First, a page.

“You’re stronger than you realize.”

In truth these words apply to pretty much all of us at some time or another. Life has a way of battering, testing and breaking us down…if we let it.

But more than 30 years ago I shared those words with my mom when she was going through a very difficult chapter in her life – a divorce she didn’t want (at the time) from my father. They were words she needed to hear and, more importantly, believe. Because they were true.

June 3rd, 2020 marks the 85 birthday for Diane May Kaufer and it’s a milestone that I want to honor by sharing some of her story. It’s really quite a remarkable story – so much so I know I won’t do it justice in this single post. But I will try. There are so many remarkable things about my mom that I want the world to know while she’s still on this earth – not when we’re celebrating her life after she’s gone.

“You’re stronger than you realize.”

Mom didn’t have the best foundation to build from as a child – but you would never know that by talking to her today. She was born a twin in 1935 and describes herself as the “shy one” while her twin sister was the outgoing one. After they were born, mom and her sister were given up to her grandparents. Her own parents were already too overwhelmed with the burden of raising 3 other children on an extremely limited income.

Mom’s grandparents were also poor. This was in the 1930s and the depression was in full bloom. Her grandfather was also battling Parkinson’s so her grandmother was in full time caretaking mode. With limited plumbing. And electricity. And income.

When mom was 3 her twin sister got very sick and was taken to the hospital, never to return. She died. Mom said she still remembers her waving from the window of the car. From an early age she had to learn about survivor’s guilt.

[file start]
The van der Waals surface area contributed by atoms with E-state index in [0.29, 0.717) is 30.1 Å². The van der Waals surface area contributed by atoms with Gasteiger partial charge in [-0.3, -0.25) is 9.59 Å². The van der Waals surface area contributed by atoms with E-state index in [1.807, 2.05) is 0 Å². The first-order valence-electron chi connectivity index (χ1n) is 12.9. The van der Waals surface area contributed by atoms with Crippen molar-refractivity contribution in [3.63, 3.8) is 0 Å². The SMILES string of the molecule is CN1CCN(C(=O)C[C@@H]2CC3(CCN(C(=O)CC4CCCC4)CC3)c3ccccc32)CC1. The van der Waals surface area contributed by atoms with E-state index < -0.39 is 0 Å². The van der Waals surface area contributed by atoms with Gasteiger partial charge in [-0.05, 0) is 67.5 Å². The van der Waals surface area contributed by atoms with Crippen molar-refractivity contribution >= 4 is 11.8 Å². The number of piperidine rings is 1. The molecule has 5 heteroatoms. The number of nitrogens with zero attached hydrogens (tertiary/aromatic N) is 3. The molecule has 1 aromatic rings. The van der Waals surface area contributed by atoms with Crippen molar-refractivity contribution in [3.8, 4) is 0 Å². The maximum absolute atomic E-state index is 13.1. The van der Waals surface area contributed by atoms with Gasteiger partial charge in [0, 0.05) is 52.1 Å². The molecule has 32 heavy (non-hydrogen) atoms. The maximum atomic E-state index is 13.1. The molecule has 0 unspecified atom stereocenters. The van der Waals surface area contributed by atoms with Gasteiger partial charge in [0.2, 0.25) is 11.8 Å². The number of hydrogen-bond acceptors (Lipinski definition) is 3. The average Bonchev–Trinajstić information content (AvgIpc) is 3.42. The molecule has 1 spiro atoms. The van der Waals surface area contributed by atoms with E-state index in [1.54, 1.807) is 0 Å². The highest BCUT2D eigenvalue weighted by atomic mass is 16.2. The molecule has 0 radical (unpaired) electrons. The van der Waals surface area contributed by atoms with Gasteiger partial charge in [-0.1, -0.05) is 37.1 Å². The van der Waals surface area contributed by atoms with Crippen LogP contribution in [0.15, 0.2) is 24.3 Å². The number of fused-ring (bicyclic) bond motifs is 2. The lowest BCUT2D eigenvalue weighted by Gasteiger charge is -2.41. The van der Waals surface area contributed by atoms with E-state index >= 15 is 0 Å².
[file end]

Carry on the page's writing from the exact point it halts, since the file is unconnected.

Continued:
She went to primary and high school in Watsonville, California and had relatives in the area who had a big impact on her life – especially an aunt and uncle who we later knew as “Auntie & Uncle George.” Watsonville was a heavy agricultural community and her uncle had apple orchards and later a company that produced apple juice and cider.

Mom often talks about how it was in high school that she felt like she blossomed. She joined chorus and the service organization Jobs Daughters. She dreamed of going to Stanford but it wasn’t a viable option in those days – especially without financial means. She did attend junior college and later began working as a secretary. She shared a house with friends Betty and Pat near Monterey and worked at Fort Ord as a civilian (when we were kids we used to tease her by saying that “Mom was in the army”). It was there she met my father. They fell in love, got married and in 1959 my older brother George was born. They were now a family, with later additions from Lynette (1961), myself (1965) and my younger brother Paul (1967).